Solving an iOS App Processing Conundrum—All In a Day’s Work at DevBBQ

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Solving an iOS App Processing Conundrum—All In a Day’s Work at DevBBQ

Finding a creative solution to improve an iOS app's responsiveness and user experience by solving a data processing conundrum.

Here at DevBBQ, we’re digital creators with big appetites—and nothing gets our mouths watering more than when clients come to us with their product challenges.

We were recently tasked with finding a creative solution for just such a challenge, this time involving an app that one of our client distributes to its management team in order to track employee activities, store and product details (including data covering 7 years of financial metrics across 1,000+ stores), sales targets, and other business KPIs. This particular app manages a lot of data and syncs with our client’s servers on a daily basis—a 2–5 minute process. Our client recognized that their users disliked having to wait for the app to import the day’s data, and asked if this could be done in off-hours in the background—say, overnight—so that everything would be ready when users started work in the morning.

Based on this, we arrived at the following 2 client requirements:

  1. Perform a data sync at a specific time (specifically: after internal servers have updated, but before users have logged on for the day).Perform the data download and database update (duration: 2–5 minutes; fairly CPU and memory intensive).
  2. Perform the data download and database update (duration: 2–5 minutes; fairly CPU and memory intensive).

These were clear enough from a development perspective, but from experience, we knew that we were going to have to use some finessing in order to mesh our client’s needs with Apple’s rules:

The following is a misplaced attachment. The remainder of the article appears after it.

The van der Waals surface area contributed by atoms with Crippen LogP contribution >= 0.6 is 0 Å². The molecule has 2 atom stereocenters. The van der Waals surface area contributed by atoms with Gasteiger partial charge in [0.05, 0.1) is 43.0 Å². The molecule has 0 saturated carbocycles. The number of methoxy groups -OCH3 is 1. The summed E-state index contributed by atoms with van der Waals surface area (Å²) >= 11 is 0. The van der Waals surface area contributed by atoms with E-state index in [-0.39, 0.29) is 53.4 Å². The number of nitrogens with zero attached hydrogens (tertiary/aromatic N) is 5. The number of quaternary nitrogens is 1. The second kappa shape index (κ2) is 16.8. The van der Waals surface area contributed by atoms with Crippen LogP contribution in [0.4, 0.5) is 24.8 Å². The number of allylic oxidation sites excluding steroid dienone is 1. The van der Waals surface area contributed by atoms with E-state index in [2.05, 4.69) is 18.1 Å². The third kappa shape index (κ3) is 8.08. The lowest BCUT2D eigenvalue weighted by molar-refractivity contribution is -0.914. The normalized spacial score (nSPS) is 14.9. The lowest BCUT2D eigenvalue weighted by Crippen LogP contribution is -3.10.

1. Apps are allowed time for background processing (i.e., when the app first goes into the background for 10–30 seconds).
  2. Apps can respond to push notifications when in background mode and are again allowed only 10–30 seconds of processing time.
  3. Apps can process network requests in the background, which allows the device to finish a network request if the user goes into background mode during the request.
  4. Each device chooses a time when it can perform a network background fetch request. This is not under developer control, and usually takes place when the device is idle. Again the limit is around 30 seconds and the background fetch is not guaranteed to even get called during this time.
  5. Background processing can only happen in background mode (e.g., when the user switches to another app or presses the Home button), and not when the app has been terminated.
  6. Apps must stay within certain CPU and memory limitations or the app will be shut down by the device.

Want to see how we solved it?

Check out our blog which includes snippets of code and more details about our challenges.